Culturally, this was a wasteland time.

Pro wrestling, if you can believe it, was kind of an exception.

            Didn’t stay that way, of course.  Even in the early part of the decade  McMahon’s WWF promotion, one of the ‘Big Three’ of the period, was getting heavy into cable and laying the foundation for the domination of sports entertainment and the bulky action-figure grapplers, the mass merchandizing and the rest.  But, this process took a few years.  Around 1981 I was a pubescent who spent a lot of time watching TV, and for me one of the things I looked forward to was ‘Mid-South Wrestling’.  This was a pro wrestling show put out by Bill Watts’ old Mid-South promotion, one of the second tier circuits that existed at the time.  As a kid, I never could quite grasp who it was that put this fabulous production on the air, but I ate it up as did many youths of my age bracket.  At the time superheroes stayed strictly in the comic books, the occasional television series notwithstanding, so if you wanted somebody to look up to the only options out there were the stars of actual sports like the NFL or NBA, or the grapplers. 

For a time, I longed to be one of them, this elite fraternity of burly men who wore loud tights underneath prodigious beer guts (there were muscular wrestlers at the time, like Tony Atlas or Ricky ‘The Dragon’ Steamboat, but these were by and large the exception) and shiny, sequin-covered boots and who, to a man, mostly came off as having at best high school educations.  Some wore creepy-looking bondage masks and hailed from some magical place called ‘Parts Unknown’, which was even cooler.  Being a little over five-and-a-half feet tall on my tallest day, of average physical build and eventually headed off to college I was never going to fulfill this dream, but didn’t know that then.  But that’s the whole point to hero worship, isn’t it?  I mean, especially at a time and place where everything else from the LA hair metal bands to Rambo’s revenge fantasies in Vietnam were effigies so calculated and triumphal, who wouldn’t want to be a genuine blue collar roughneck with big arms, a big mouth and a patented finishing move?  It may be that the action in the ring was staged, with a fixed outcome designed to generate an emotional response out of the dedicated fan base, but guys like Dusty Rhodes and the Junkyard Dog seemed real.  What difference did it make if some of them were washouts from NFL training camps who’d found a new racket?  These guys were like my stevedore uncle, or the Vietnam veteran who stayed on the neighbor’s couch for a few months in the late 1970s.  Just from hearing him talk, you could tell nobody put a silver spoon in Dusty Rhodes’ mouth when he was born.

That’s what made him the American Dream.

            In a lot of ways Rhodes was everything the 80s didn’t stand for, even though he enjoyed some of his greatest success then.  The man was, frankly, kind of rotund, proudly strutting around wrestling rings all across the world with his massive gut, man boobs and stretch marks for all the world to see.  His curly locks were bleached and usually cropped short, sometimes in a post-mod afro thing, sometimes in a proto-mullet.  When he opened his mouth before a match, or during one of the interviews/trash-talk sessions in the booth that were a staple of wrestling programs, Rhodes spoke with almost a speech impediment, as though he’d had a cleft pallet at birth that had been rudely stitched together by his dad in the cab of a beaten-down pick-up truck on the way back from the hospital.  His overall impression was of a guy who’d maybe once been a real asshole (which was his deal in the early days of his career when he partnered up with the legendary Dick ‘Captain Redneck’ Murdoch, another personal favorite from the Mid-South days, as one half of the ‘Texas Outlaws’ tag team) but who at some point had gotten wise to the evils of being what was then known as a ‘rulebreaker’ and decided to fly the straight and narrow for a change.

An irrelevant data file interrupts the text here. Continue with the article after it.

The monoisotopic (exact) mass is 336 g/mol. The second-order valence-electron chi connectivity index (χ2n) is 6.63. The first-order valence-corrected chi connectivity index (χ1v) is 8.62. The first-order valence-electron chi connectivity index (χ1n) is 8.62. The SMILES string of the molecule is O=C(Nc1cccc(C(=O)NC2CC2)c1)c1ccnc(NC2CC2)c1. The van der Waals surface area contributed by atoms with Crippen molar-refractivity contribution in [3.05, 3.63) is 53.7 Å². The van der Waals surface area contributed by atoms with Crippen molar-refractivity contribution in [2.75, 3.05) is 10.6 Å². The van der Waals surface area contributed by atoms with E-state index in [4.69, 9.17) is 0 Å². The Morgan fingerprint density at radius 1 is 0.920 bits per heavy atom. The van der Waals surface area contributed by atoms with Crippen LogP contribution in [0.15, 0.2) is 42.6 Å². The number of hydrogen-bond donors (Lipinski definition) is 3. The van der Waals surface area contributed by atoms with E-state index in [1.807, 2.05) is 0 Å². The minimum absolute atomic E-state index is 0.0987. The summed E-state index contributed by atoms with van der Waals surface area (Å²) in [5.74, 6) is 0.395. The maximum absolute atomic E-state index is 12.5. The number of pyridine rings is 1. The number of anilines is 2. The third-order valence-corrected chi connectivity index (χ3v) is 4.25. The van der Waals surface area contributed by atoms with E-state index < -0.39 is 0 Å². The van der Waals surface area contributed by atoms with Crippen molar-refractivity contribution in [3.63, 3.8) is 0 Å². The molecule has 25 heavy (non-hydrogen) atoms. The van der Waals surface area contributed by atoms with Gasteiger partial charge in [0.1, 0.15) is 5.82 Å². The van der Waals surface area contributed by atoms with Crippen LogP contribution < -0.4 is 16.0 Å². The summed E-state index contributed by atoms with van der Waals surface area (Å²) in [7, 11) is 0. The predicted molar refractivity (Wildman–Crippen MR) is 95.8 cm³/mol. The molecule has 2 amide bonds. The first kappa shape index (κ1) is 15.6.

I think that’s what made him so hugely popular.

Who can’t relate to the fuck-up who makes good, kicks some ass and takes names?

Isn’t that really all of us, deep down?

            I don’t have any particular memories of a match Dusty Rhodes participated in either on Mid-South, where he was only an occasional presence, or the Von Erichs’ brilliant ‘World Championship Wrestling’ show but I do recall one thing about he was fond of doing in those days.  The regional Mid-South promotion didn’t have the best production values and it didn’t have a cable deal.  But, it had one thing going for it, a home-field advantage that Vince McMahon with all his millions never could manufacture with steroids or face paint: Boyd Pierce.  Pierce was the guy in the booth who sat or stood passively to the side with his microphone in hand while somebody like the Super-Destroyer or Ted DiBiase (this being back in his pre-WWF, clean-shaven, mostly good-guy formative period) would yell at whomever it was they had a blood feud with at the time, promising retribution in the form of a good ass-kicking the next time the pair would square off in the ring.  And here was this little old guy who was very quiet, like the world’s oldest water boy for a football team from the post-WWII era, back when they didn’t bother with wussy stuff like face masks.  Greying, pot-bellied, and anodyne, Boyd Pierce made his mark in my 10-year old’s mind with his loud (and I do mean loud), rainbow-hued selection of outdated polyester suits and his utter unflappable mien regardless of who was spitting or strutting around in his general personal space.  You got the impression that the late Libyan dictator Muammar Qaddafi (then in America considered a big-time 80s-era supervillain world leader, the Kim Jong Un of his day) could’ve shown up in full dress uniform with a pistol with a big silencer on the barrel to threaten him with on camera, and Pierce wouldn’t have blinked an eye.  Surrounded by roughnecks and literal giants and men who allegedly kept ‘foreign objects’ in their boots or armbands, nothing fazed this man.  To this day, there are few figures in my memory of American popular history that I hold in more esteem than Boyd Pierce; like the wrestlers he helped to promote, he was in his own strange way a breed apart.  Pierce was the flavor of that blue-collar grappling racket, unrehearsed and utterly sincere.